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2014 Media Kit

Russia seeks ways to export large grain stocks

By: | at 08:00 PM | Ports & Terminals  

Russia, seeking new ways to export its growing stocks of grain, is considering building new terminals on Ukraine’s Black Sea coast and cutting rail tariffs via its ex-Soviet neighbour to be competitive on world markets.

United Grain Company, the state-run trader formed last year, is also in talks to sell 100,000 tons of wheat and flour to Nicaragua after agreeing on the sale of 300,000 tons of wheat to Bangladesh, the company’s chief executive said.

Russia’s ambitious plans to double its grain exports within 15 years is constrained by a lack of rail and port capacity. Now that relations with Kiev have warmed, Moscow wants to use Ukrainian ports on the Black Sea to ship expanding grain stocks.

“We are ready to examine the possibility of jointly building terminals on the Black Sea,” Ukrainian Agriculture Minister Mykola Prysyazhnyuk told reporters after meeting his Russian counterpart, Yelena Skrynnik.

“We will also examine the possibility of joint railway tariffs in order to cut the cost of transporting grain, so as to be competitive on external markets,” Prysyazhnyuk said. He gave no further details.

Russia expects another bumper grain crop of 97 million tons this year, which its Agriculture Ministry says will yield an exportable surplus of 20 million tons. This is in addition to 10 million tonnes of government grain stocks.

The Russian ministry said on Friday that the country was prepared to invest in upgrades to its ex-Soviet neighbour’s infrastructure.

Prysyazhnyuk said the idea of creating a grain trading bloc among Black Sea exporting countries had not been shelved, though it would require additional examination.

“We have agreed to continue studying this initiative,” he said. “Some ideas, even good ones, require examination, taking into account the domestic potential and their consequences for the external market.”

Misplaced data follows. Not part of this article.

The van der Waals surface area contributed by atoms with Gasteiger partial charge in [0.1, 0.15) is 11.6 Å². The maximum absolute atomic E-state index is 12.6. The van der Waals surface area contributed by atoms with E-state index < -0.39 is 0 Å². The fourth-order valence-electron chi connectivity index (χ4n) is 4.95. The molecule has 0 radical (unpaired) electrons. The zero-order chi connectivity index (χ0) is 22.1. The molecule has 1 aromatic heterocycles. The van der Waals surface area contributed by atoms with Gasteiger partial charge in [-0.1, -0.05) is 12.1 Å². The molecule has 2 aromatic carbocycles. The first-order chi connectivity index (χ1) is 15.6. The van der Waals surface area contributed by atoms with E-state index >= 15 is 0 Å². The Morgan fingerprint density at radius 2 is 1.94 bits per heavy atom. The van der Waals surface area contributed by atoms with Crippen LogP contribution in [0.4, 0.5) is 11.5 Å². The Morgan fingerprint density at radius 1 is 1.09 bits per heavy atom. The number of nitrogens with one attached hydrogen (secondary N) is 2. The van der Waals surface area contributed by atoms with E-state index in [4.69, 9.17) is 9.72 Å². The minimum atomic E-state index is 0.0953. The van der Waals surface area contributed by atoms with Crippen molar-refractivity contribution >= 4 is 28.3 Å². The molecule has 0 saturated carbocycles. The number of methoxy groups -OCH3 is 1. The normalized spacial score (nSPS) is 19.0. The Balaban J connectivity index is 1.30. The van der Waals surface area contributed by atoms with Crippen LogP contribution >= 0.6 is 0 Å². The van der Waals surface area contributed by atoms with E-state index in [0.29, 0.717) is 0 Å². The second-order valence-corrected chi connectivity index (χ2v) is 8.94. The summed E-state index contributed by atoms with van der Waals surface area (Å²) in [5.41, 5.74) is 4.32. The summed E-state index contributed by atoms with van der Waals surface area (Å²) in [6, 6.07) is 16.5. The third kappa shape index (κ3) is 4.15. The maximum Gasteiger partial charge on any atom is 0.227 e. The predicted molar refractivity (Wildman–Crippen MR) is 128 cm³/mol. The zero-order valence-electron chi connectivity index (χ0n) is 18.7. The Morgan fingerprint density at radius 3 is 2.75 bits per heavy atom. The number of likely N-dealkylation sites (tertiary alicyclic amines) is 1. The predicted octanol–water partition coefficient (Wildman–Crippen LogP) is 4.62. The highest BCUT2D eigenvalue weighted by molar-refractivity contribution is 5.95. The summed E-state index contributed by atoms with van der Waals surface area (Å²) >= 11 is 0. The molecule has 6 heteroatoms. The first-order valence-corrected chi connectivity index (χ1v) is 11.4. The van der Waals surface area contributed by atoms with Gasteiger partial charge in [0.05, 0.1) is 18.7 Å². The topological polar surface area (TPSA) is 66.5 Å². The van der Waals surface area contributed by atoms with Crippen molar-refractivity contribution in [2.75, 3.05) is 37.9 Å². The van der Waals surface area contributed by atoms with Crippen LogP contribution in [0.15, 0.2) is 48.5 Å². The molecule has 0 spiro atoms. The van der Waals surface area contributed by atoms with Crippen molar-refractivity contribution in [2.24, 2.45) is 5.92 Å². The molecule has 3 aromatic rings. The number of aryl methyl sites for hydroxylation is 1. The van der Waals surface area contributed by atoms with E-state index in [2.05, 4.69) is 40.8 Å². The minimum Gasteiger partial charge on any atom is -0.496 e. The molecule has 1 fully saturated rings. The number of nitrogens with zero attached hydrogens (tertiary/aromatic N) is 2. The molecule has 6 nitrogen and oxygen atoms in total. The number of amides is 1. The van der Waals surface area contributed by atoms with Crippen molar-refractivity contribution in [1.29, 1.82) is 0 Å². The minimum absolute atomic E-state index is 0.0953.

Skrynnik last year advanced the idea of creating a Black Sea trade bloc with Ukraine and Kazakhstan, which she said would allow its members “to lower the volatility of the world grain market and its dependence on speculative factors”.

The idea was met immediately with criticism from the West and there has been little progress in implementing it since.

State Trader Eyes Market
Russia’s state grain trader, the United Grain Company, is implementing a number of projects to dispose of the stocks it has acquired from domestic farmers to support prices, the company’s head, Sergei Levin, told reporters.

Speaking after the Russia-Ukraine ministerial meeting, Levin said a deal to sell 300,000 tons of wheat to Bangladesh—already approved by Dhaka—had yet to be endorsed by the Russian government.

“A preliminary agreement has been reached and a preliminary price has been agreed. We expect to finish work in the nearest future,” Levin said. “We are a state company and therefore all our steps have to be endorsed by the government.”

Levin said UGC was also in talks to supply 100,000 tons of wheat and wheat flour to Nicaragua as humanitarian aid.

“Initially, the Nicaraguan side wanted to receive 100,000 tons of flour, but now we are talking about a mixed shipment of flour and grain from the (government) intervention stocks,” he said, without specifying a date for the shipments.

UGC was also finalising preparations for shipping 56,835 tons of feed wheat and feed barley to Mongolia, which it expects to start this week and finish before the middle of June.

Levin declined to name other possible takers of Russian wheat. “We will announce them in due time,” he said.

He said an agricultural delegation from top Russian wheat buyer Egypt had meetings with Russian officials at the end of last week, but that no specific deals had been agreed. (Reuters)